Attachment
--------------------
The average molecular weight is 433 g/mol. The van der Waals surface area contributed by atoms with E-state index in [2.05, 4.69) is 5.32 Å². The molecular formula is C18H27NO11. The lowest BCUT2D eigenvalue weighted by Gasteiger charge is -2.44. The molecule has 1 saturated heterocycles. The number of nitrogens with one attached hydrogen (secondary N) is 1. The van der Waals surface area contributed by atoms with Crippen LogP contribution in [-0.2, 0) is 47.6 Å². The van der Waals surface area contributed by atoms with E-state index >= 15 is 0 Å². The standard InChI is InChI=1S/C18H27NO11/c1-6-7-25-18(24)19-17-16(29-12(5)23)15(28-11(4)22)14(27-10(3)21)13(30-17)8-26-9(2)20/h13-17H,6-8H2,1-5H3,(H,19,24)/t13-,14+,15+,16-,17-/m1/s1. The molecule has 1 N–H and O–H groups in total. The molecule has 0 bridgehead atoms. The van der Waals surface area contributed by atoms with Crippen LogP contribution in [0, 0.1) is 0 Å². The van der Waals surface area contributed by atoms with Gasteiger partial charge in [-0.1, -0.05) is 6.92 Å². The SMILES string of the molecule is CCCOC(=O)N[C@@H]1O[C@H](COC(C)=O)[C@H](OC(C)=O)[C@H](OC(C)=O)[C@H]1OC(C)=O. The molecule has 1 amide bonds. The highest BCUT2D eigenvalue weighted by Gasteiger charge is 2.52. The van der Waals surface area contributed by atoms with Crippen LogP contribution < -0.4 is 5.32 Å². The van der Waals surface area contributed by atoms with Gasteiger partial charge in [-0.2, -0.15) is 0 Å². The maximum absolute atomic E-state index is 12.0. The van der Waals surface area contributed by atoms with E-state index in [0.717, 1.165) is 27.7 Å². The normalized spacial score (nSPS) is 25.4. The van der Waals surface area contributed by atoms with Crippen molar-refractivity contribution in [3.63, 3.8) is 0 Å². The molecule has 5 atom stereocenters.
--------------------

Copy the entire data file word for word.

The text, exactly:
The average molecular weight is 433 g/mol. The van der Waals surface area contributed by atoms with E-state index in [2.05, 4.69) is 5.32 Å². The molecular formula is C18H27NO11. The lowest BCUT2D eigenvalue weighted by Gasteiger charge is -2.44. The molecule has 1 saturated heterocycles. The number of nitrogens with one attached hydrogen (secondary N) is 1. The van der Waals surface area contributed by atoms with Crippen LogP contribution in [-0.2, 0) is 47.6 Å². The van der Waals surface area contributed by atoms with E-state index >= 15 is 0 Å². The standard InChI is InChI=1S/C18H27NO11/c1-6-7-25-18(24)19-17-16(29-12(5)23)15(28-11(4)22)14(27-10(3)21)13(30-17)8-26-9(2)20/h13-17H,6-8H2,1-5H3,(H,19,24)/t13-,14+,15+,16-,17-/m1/s1. The molecule has 1 N–H and O–H groups in total. The molecule has 0 bridgehead atoms. The van der Waals surface area contributed by atoms with Crippen LogP contribution in [0, 0.1) is 0 Å². The van der Waals surface area contributed by atoms with Gasteiger partial charge in [-0.1, -0.05) is 6.92 Å². The SMILES string of the molecule is CCCOC(=O)N[C@@H]1O[C@H](COC(C)=O)[C@H](OC(C)=O)[C@H](OC(C)=O)[C@H]1OC(C)=O. The molecule has 1 amide bonds. The highest BCUT2D eigenvalue weighted by Gasteiger charge is 2.52. The van der Waals surface area contributed by atoms with Crippen LogP contribution < -0.4 is 5.32 Å². The van der Waals surface area contributed by atoms with Gasteiger partial charge in [-0.2, -0.15) is 0 Å². The maximum absolute atomic E-state index is 12.0. The van der Waals surface area contributed by atoms with E-state index in [0.717, 1.165) is 27.7 Å². The normalized spacial score (nSPS) is 25.4. The van der Waals surface area contributed by atoms with Crippen molar-refractivity contribution in [3.63, 3.8) is 0 Å². The molecule has 5 atom stereocenters.